Such a beautiful food don’t you think?
Most of us are familiar with the glossy purple skin, with a cream coloured flesh variety of eggplant. However, there are other varieties that are white, lavender, green, or even orange and yellow. Their sizes also vary, from elongated, rounded or pea-shaped. Because of the range of varieties, there are also slight differences in taste and textures. In general though, they have pleasantly bitter taste with a sponge-like texture.
Eggplants are part of the nightshade family, which includes tomatoes, potatoes, and bell peppers. Similar to tomatoes, we think of eggplants as a vegetable because of how we prepare them. They are in fact fruits!
The seeds found in eggplant has a bitter taste due to its high nicotine content. It is actually the plant that contains the highest concentration of nicotine. Don’t be alarmed, the amount of nicotine in eggplant poses no concern to health. In comparison, you would have to consume at least 20 pounds of eggplant to receive the same amount of nicotine as one cigarette.
Originated in China, it remains the top grower and producers of eggplant today. Other leaders in production around the world include: India, Iran, Egypt, and Turkey.
Eggplant in the early varieties were quite bitter in taste, so they were often used as a decorative plant than a food for consumption. Since then, new varieties were developed in which the eggplant lost much of the bitterness and is now used in many cuisines are the world.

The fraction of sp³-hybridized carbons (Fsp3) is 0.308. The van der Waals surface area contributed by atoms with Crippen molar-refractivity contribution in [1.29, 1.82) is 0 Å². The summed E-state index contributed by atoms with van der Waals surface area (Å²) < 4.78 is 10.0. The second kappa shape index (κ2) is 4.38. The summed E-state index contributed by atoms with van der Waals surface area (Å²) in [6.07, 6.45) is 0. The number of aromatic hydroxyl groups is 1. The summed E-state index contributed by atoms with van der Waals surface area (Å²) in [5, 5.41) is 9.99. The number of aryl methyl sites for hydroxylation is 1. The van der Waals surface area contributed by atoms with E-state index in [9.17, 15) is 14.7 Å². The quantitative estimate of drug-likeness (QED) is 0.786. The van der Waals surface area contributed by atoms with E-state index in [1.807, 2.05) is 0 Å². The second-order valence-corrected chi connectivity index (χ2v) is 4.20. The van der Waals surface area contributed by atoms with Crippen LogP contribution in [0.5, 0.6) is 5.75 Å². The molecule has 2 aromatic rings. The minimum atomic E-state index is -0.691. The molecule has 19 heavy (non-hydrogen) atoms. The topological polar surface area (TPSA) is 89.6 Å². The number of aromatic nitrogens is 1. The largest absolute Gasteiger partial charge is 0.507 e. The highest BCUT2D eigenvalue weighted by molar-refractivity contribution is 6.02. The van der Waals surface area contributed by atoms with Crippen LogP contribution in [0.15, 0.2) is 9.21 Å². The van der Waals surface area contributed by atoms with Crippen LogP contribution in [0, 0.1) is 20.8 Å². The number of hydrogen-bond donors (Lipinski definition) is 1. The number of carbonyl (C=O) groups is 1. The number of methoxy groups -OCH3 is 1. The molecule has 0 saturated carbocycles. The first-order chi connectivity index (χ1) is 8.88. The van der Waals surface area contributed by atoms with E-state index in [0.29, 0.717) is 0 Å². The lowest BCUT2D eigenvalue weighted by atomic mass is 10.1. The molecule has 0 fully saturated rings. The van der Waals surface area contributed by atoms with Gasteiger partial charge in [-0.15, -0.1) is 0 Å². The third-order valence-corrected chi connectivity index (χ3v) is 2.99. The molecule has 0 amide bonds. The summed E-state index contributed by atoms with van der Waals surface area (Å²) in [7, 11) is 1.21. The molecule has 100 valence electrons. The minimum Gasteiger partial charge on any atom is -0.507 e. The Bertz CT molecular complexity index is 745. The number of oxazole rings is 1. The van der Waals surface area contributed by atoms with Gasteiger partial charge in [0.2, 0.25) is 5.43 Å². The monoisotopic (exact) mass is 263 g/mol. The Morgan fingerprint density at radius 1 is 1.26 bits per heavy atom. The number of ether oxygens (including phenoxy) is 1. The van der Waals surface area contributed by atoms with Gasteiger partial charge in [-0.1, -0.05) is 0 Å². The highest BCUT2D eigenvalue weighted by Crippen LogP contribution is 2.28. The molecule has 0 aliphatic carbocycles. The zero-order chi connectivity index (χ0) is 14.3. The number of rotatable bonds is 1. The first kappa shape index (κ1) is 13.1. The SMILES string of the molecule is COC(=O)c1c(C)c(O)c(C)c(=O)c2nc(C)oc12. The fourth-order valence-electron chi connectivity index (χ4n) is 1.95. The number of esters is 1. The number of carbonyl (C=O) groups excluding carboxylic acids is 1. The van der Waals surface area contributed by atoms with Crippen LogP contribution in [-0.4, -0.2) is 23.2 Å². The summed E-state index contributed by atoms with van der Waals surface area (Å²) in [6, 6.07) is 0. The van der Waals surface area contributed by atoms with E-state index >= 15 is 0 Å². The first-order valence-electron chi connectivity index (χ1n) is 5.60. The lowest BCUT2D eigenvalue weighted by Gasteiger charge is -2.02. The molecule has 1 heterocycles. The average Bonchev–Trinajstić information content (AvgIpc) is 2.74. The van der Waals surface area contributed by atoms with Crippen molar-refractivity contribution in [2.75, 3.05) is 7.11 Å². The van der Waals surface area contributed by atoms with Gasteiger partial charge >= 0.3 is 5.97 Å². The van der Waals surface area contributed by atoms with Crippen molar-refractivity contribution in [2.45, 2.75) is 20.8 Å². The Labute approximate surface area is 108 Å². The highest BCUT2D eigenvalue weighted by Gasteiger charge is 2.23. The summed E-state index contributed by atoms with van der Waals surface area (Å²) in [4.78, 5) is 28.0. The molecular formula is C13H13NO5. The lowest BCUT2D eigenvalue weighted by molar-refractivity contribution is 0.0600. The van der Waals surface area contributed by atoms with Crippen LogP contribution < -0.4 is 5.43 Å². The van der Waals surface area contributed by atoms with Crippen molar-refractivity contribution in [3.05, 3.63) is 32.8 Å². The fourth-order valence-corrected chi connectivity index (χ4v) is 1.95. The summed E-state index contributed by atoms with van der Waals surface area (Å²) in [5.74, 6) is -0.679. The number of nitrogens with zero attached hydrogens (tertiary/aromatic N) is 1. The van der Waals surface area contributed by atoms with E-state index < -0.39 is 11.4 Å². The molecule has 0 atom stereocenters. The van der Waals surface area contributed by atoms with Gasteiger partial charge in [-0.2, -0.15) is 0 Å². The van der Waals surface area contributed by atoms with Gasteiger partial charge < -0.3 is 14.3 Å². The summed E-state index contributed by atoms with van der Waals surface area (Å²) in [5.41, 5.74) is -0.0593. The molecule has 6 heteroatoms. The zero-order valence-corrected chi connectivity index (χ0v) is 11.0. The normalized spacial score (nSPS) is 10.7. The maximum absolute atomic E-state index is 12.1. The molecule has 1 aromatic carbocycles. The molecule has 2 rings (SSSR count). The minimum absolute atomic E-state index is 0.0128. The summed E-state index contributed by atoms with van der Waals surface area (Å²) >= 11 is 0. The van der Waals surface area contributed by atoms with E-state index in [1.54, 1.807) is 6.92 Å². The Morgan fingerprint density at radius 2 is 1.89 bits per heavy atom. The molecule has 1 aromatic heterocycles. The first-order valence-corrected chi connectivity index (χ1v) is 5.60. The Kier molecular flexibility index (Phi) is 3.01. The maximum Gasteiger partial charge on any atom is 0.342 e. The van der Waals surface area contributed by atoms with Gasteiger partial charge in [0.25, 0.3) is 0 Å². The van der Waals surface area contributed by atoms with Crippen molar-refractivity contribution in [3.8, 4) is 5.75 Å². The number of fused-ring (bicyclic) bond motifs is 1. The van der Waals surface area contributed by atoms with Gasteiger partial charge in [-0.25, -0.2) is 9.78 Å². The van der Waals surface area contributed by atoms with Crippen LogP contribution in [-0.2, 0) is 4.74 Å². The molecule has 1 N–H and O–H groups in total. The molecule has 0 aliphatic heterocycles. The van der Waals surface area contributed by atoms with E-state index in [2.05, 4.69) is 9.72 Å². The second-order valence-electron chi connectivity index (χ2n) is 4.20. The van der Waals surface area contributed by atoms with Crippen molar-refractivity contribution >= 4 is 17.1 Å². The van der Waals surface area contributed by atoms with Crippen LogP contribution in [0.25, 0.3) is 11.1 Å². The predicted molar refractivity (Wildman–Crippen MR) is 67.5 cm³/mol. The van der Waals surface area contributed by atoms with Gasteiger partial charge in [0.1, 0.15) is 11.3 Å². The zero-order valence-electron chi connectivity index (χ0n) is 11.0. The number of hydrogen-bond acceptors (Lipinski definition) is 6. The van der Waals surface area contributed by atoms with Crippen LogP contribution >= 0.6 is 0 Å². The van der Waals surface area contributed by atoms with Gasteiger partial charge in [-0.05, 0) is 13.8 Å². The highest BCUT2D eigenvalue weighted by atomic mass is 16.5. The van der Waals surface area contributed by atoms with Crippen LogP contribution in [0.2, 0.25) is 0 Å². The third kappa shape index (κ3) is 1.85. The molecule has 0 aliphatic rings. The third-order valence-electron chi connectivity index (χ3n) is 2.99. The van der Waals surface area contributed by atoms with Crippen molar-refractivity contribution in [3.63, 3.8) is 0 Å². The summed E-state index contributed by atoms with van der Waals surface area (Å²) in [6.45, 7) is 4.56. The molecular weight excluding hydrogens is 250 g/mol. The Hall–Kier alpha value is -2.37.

1 cup Eggplant, cubed and cooked:
8.6 g Carbs
2.5 g Fiber
0.2 g Fat
0.8 g Protein
0.1 mg Vitamin B1
0.1 mg Vitamin B6
0.6 mg Vitamin B3
0.1 mg Copper
0.1 mg Manganese
A nutrient we have not discussed in The Food Series is Vitamin B3, also known as Niacin. Similar to other B-vitamins, Niacin provides energy production, converting dietary carbs, proteins, and fats into energy, as well as synthesizing starch which can be stored in our muscles and liver for a future energy source. Niacin also provides antioxidant support, protecting us from free radical damage.
Antioxidant support is also provided by nasunin which is a anthocyanin phytonutrient found in the skin of eggplants. It has been found that nasunin protects the lipids or fats in brain cell membranes. These lipids in our brain cell membranes are responsible for letting nutrients in and carrying wastes out, as well as allowing messages to flow in and out instructing specific activities for the cells to perform. Additionally nasunin also acts as an iron chelator. Too much iron can accumulate especially in postmenopausal women and in men. This may be of risk because excess iron increases radical production which may lead to risk of heart disease and cancer. Therefore, nasunin help with reducing risks, and help prevent cellular damage.
WAYS TO ENJOY
Recipes to try!
- Creamy Eggplant Tomato Soup
- Eggplant “Pulled Pork” Burger
- Eggplant Bacon
- Eggplant Chickpea Curry
- Moroccan Eggplant Stew
- Eggplant Fritters
- Eggplant Fries
- Ratatouille with Eggplant and Zucchini
- Eggplants are actually BERRIES!
- Eggplants and tomatoes are actually related.
- Eggplants are called “melanzane” which means “crazy apple” due to the belief that a diet rich in eggplants may lead to madness.
- The juice made from the leaves and roots can be used to treat throat and stomach disorders, coughs, asthma, toothache rheumatism and other skin problems.
- Eggplant is made up of around 95% water and 50% of the volume is actually air!
ADDITIONAL RESOURCES / REFERENCES